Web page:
Managing workplace mental health
Employers have a 'duty of care'. This means you must do all you reasonably can to support employees' health, safety and wellbeing. This includes:
- making sure staff can work safely and healthily
- protecting staff from discrimination, for example making sure reasonable adjustments are considered for employees with a disability
- carrying out risk assessments
During the coronavirus (COVID-19) pandemic, you should do all you reasonably can to encourage positive mental health. For example, it might be helpful to:
- arrange mental health training for managers and staff
- appoint mental health ‘champions’ who staff can talk to
- promote existing wellbeing support, such as counselling
You should also remind managers to communicate regularly with their team and support them if they need to have sensitive conversations with team members.
Communication during this time
It’s important to communicate regularly and openly with staff because the pandemic is changing the way we work and staff need to adapt quickly. Staff may be feeling worried so you should reassure employees and acknowledge their concerns. Making it clear how you plan to support them will build trust and reduce anxiety.
You must tell staff about important workplace updates and let them know you’re available if they need support.
To help staff feel reassured, you should:
- communicate openly and share information in a highly visible location, for example on the intranet or by emailing all staff
- ‘consult’ with staff (ask for and consider their views) so they can give feedback and share concerns
- provide timely information so staff are regularly updated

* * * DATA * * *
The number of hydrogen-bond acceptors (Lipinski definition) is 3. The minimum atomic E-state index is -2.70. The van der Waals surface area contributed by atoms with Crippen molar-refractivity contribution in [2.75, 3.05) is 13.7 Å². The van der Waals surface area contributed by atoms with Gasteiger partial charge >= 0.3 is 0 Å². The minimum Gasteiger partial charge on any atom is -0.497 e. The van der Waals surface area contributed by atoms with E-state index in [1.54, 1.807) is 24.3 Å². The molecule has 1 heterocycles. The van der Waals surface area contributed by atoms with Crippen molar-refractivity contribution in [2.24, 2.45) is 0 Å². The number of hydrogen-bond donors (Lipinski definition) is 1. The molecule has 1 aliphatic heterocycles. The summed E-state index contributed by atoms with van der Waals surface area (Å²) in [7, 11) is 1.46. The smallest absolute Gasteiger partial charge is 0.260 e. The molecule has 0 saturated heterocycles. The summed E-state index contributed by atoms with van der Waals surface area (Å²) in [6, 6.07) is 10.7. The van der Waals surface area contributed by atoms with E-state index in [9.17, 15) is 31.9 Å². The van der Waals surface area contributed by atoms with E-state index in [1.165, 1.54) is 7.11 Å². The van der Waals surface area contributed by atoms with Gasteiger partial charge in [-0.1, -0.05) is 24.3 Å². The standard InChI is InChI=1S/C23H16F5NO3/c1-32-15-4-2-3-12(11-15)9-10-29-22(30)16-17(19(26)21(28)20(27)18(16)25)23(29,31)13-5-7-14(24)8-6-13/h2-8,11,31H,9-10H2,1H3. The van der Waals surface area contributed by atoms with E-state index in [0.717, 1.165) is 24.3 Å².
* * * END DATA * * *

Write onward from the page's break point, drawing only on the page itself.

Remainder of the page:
You should also brief managers so that they can share information with their teams. If staff have concerns about mental health and wellbeing, they may be more likely to talk to their manager.
You should communicate information and decisions in a clear and straightforward way, with empathy. This will help avoid panic and reassure staff.
You should know what resources and support you can offer and signpost them clearly. For example, an Employee Assistance Programme (EAP) offering staff counselling or ‘drop-in’ sessions with someone from HR or a third party to talk through any issues.
Assessing mental health in your workplace
You should talk to managers to understand how their teams are doing, which resources are helpful and if they need any more support.
If you have an online channel where staff can share updates, it may be useful to look through it to understand staff’s concerns and areas where they need more support.
You could also use wellbeing surveys to understand how staff are feeling at work.
You may feel overwhelmed trying to manage mental health in your workplace during the pandemic. You should not be expected to be an expert in mental health. But, knowing what support is available can help.
Trade unions and other employee representatives can help you promote positive mental health.
Trade union representatives are usually:
- trained by their union on mental health
- more willing to share concerns than staff may be
- aware of issues that could cause mental health problems
- able to work with you to promote the support and resources available to staff
You can also find support services that can help you improve mental health in your workplace, for example: